Gender Differentials and Disease-Specific Cause of Infant Mortality: A Case Study in an Urban Hospital in Accra, Ghana

Awolu Adam

Abstract

Infant mortality is a major public health problem especially in developing countries. It is an indicator of quality of and accessibility to primary healthcare as well as the overall health status of a country. Understanding the risk factors for infant mortality is the first important step to reducing its incidence/prevalence. This study examined the prevalence and disease-specific causes of infant mortality in an urban hospital in Ghana and gender differences in the burden of infant mortality. Births and deaths data at the hospital were reviewed and analyzed. Results indicated infant mortality of 32/1000 live births and highlighted malaria, severe anemia, and neonatal sepsis as the leading causes of infant deaths. Gender differences in infant mortality was not statistically significant (X2; P-value=0.73). It is critical to strengthen existing malaria control programs for infants and develop targeted interventions to improve infant nutrition for high risk infants. (Afr J Reprod Health 2016; 20[2]: 104-110).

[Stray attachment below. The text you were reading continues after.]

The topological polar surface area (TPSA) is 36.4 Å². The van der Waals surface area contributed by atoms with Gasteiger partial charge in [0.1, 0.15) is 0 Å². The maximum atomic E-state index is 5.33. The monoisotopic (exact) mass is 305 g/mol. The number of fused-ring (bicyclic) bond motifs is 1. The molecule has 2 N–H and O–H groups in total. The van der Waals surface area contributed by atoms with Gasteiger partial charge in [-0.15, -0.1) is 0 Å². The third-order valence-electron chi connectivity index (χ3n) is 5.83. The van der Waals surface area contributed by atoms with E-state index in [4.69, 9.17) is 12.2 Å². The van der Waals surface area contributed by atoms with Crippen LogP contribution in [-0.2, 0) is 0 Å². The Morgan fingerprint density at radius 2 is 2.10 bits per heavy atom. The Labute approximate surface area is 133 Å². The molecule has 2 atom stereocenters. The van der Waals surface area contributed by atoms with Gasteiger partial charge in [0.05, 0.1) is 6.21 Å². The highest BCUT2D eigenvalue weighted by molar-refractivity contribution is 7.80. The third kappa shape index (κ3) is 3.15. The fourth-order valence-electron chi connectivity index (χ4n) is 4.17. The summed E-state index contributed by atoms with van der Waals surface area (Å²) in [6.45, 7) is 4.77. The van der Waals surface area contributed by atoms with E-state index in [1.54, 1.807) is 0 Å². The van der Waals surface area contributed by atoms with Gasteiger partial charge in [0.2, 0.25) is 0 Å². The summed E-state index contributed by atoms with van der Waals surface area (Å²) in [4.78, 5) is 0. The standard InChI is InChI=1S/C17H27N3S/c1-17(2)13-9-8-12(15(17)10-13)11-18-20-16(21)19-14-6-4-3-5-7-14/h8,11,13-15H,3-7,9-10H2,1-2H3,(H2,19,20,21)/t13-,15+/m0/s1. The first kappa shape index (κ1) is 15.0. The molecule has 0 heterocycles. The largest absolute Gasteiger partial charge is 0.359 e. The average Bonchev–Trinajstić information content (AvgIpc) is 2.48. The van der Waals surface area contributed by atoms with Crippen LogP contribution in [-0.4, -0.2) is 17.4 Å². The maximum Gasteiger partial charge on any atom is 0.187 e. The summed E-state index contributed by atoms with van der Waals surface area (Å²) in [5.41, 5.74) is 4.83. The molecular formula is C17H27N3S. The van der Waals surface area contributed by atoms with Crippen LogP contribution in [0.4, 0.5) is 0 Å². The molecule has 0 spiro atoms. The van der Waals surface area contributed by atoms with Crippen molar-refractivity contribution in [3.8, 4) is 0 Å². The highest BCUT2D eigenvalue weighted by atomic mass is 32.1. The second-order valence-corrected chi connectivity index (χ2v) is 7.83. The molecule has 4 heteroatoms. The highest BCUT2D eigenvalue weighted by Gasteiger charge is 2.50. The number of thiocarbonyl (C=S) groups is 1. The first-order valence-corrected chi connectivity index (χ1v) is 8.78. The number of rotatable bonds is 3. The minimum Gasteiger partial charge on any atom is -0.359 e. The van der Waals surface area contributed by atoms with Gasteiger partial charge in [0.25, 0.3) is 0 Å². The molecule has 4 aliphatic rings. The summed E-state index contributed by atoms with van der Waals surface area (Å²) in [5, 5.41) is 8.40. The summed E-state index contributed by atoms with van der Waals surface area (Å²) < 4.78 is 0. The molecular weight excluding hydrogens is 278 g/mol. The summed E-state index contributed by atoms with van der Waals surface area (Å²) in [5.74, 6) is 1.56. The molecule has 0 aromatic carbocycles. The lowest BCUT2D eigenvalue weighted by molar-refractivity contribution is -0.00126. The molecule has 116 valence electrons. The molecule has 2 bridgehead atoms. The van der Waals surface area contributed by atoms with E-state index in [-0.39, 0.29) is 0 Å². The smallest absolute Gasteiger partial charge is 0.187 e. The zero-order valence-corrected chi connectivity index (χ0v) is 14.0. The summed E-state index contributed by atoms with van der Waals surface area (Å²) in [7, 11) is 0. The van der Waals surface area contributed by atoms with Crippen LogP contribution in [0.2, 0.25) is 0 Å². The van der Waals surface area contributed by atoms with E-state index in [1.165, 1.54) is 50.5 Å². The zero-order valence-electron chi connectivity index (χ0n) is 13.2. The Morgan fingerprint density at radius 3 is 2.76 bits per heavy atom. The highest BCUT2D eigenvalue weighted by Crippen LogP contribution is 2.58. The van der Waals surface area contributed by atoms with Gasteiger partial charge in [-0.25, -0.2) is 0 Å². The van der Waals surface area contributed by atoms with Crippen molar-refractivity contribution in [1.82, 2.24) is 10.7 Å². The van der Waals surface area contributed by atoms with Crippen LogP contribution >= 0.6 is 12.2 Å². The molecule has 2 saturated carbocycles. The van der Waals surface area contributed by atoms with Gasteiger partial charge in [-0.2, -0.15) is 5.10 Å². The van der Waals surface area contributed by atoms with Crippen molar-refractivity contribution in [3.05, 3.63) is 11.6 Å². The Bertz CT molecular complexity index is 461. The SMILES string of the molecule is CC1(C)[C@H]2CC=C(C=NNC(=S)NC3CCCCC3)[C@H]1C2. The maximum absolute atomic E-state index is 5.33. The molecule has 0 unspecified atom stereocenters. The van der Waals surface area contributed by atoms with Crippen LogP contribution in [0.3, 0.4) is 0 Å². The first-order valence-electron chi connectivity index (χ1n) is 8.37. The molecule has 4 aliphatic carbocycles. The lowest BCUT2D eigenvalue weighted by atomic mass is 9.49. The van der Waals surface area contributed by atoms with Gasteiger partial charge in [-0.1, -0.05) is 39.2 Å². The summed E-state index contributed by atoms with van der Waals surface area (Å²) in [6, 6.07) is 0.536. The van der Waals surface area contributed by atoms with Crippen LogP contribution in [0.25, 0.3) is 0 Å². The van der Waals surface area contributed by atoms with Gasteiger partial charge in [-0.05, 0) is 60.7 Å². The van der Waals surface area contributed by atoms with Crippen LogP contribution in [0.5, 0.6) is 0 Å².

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References

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